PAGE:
Change the pace of speaking where it would make the lesson more interesting? 8. Keep interested in the subject and in the job of teaching? K. WITH REGARD TO HUMAN RELATIONS, DID YOU: 1. Try to understand the reason for each student’s behavior? 2. Avoid sarcasm and ridicule? 3. Refrain from being “one of the boys/girls” (fratenising)? 4. Give credit for good work? (Verbal & non-verbal) 5. Attempt to judge students on what they are doing today rather than on their past record? 6. Try to be a good sport but maintain sufficient reserve? 7. Avoid unfavorable references to personal beliefs that may be sacred to others? . Use informal methods yet hold the respect of the class? B23-E205-LAP2C -50L. IF DISCIPLINARY ACTION WAS NECESSARY, DID YOU: 1. Reprimand with justice and tact after determining that caused of student’s behavior? 2. Adjust any disciplinary action on the basis of what will produce the desired results with individuals? 3. Consider student’s mental physical condition at the time of the reprimand? 4. Stay calm and avoid all argument? 5. Speak with objectivity? 6. Have and use facts? M. WITH REGARD TO PARTICIPATION, DID ALL STUDENTS: 1. Participate in directed discussion? 2.
Contribute ideas? 3. Appear interested? 4. Ask question that indicated thought on the lesson? 5. Answer questions in full and with apparent understanding? 6. Use tools and/or equipment while learning? (Not just handouts) 7. Voluntarily have their work checked the instructor? 8. Appear anxious to develop skills? 9. Show appreciation for equipment properly used? N. CONSIDERING VOICE AND APPEARANCE, DID YOU: 1. Speak loud enough without shouting? 2. Keep tone of voice friendly? 3. Speak with enthusiasm? 4. Speak clearly and with careful selection of words? B23-E205-LAP2C -51- . 6. 7. 8. 9. Use your voice to give emphasis (such as pausing before and after important points)? Use the correct pronunciation of words? Dress properly for the job? Present a neat appearance? Avoid mannerisms, such as playing with belt buckle, –mannerisms that were without force and meaning? 10. Control temper at all times? 11. Face to talk to the class? (Eye contact throughout room) 12. Show enthusiasm? O. WITH REGARD TO MANAGEMENT, DID YOU: 1. 2. 3. 4. 5. 6. 7. 8. 9. Do all you could to provide proper temperature and ventilation? Make the best use of available light?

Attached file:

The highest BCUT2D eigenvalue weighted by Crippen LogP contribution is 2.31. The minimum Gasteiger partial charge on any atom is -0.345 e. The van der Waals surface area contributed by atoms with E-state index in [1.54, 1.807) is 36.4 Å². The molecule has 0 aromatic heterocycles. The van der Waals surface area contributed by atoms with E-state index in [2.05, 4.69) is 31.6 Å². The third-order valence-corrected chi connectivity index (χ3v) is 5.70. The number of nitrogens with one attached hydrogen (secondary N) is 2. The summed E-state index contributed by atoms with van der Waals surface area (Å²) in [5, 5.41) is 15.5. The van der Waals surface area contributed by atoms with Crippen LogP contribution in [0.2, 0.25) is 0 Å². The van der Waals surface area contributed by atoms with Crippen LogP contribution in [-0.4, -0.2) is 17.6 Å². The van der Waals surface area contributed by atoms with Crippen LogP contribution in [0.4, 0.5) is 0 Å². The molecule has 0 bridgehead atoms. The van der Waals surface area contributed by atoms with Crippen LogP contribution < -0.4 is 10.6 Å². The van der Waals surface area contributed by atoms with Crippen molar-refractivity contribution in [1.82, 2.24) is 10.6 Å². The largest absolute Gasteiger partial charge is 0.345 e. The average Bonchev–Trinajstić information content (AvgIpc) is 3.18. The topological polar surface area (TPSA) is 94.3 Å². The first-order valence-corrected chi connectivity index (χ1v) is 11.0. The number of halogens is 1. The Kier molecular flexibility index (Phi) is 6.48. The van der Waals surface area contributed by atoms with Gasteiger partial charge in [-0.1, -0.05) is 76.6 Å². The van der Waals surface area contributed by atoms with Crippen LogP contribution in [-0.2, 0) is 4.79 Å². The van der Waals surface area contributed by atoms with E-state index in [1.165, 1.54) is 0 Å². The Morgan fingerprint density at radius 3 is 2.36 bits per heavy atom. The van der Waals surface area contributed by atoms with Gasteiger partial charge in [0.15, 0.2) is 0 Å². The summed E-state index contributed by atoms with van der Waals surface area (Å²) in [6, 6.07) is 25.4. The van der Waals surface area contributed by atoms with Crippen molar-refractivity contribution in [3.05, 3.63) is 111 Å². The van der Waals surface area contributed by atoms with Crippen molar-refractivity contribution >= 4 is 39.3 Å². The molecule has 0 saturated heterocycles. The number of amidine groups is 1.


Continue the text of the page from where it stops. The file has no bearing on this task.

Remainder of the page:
Keep training spaces clean and orderly without limiting worthwhile activity? Make sure that all students could see and hear? Move students when this would provide a better learning situation? Help students to be as comfortable as facilities permit? Keep standing students from gradually working forwarding until some could not see or hear? Manage so that front seats were filled first and all seats filled from front to back? Arrange seats properly before the group reported for instruction? 10. Manage charts, models, and other training aids, so that they were available when needed and properly stored when not in use? 1. Tactfully discourage interruptions by other training or office personnel? 12. Provide for equipment to be ready and placed so that it would be used with minimum disturbance? B23-E205-LAP2C -52- MICRO-TEACHING ASSESSMENT FORM NAME: _________________ THE LEVEL OF THE TEACHER’S ACCOMPLISHEMENT WILL BE INDICATED BY A CHECK MARK IN THE APPROPRIATE BOX UNDER THE LEVEL OF PERFORMANCE HEADING. Lesson Topic ________________________ Teaching Method ______________ LEVEL OF PERFORMANCE 0 N O N E 1 P O O R 2 F A I R 3 G O O D 4 B O N U S 1. SET-INDUCTION (INTRODUCTION) THE STUDENTS WERE TOLD: a. b. . d. WHAT the students will be able to do after the lesson WHY the objectives are important to the student immediate and future need HOW the objectives relate to past classroom experience or to future experiences. HOW the objectives will be accomplished. WHAT will the teacher and students do today to meet the objectives o o o o o o o o o o o o o o o o o o o o o o o o o o o o o o o o o o o o o o o o o o o o o THE TEACHER USED: e. Motivational and/or attention getting devices. (story, anecdote, props, etc. ) f. Questions: (3) Correct order of questioning Student names Reinforcement techniques
B23-E205-LAP2C -53- 2. PRESENTATION A. Viewing Arrangement 1. All students could see and hear 2. Students positioned to prevent to prevent disturbance & undesirable contact with tools, materials, & equipment 3. B. Teacher at focal point of lesson Teacher Verbal Behavior o o o o o o o o o o o o o o o o o o o o o o o o o o o o o o o o o o o o o o o o o o o o o o o o o o 1. Explanations clear & concise : examples, analogies, & anecdotes used 2. Sufficient content presented to satisfy objectives 3. Sequence logical & easy to follow 4. Pace and time appropriate 5.
Key Points and SAFTEY emphasized 6. Voice, volume & projection good 7. Spoke in a tone which was relaxed, & natural. (No monotone) conversational o o o o o 8. Vocabulary appropriate & English good ____________________________________ ____________________________________ ____________________________________ 9. Questions asked. No. of? a. Questioning order correct b. Use of students names c. Verbal feedback. Reinforcement d. Correct & incorrect answers attended e. Level of complexity suitable. K – E f. Divergent & convergent questioning o o o o o o o o o o o o o o o o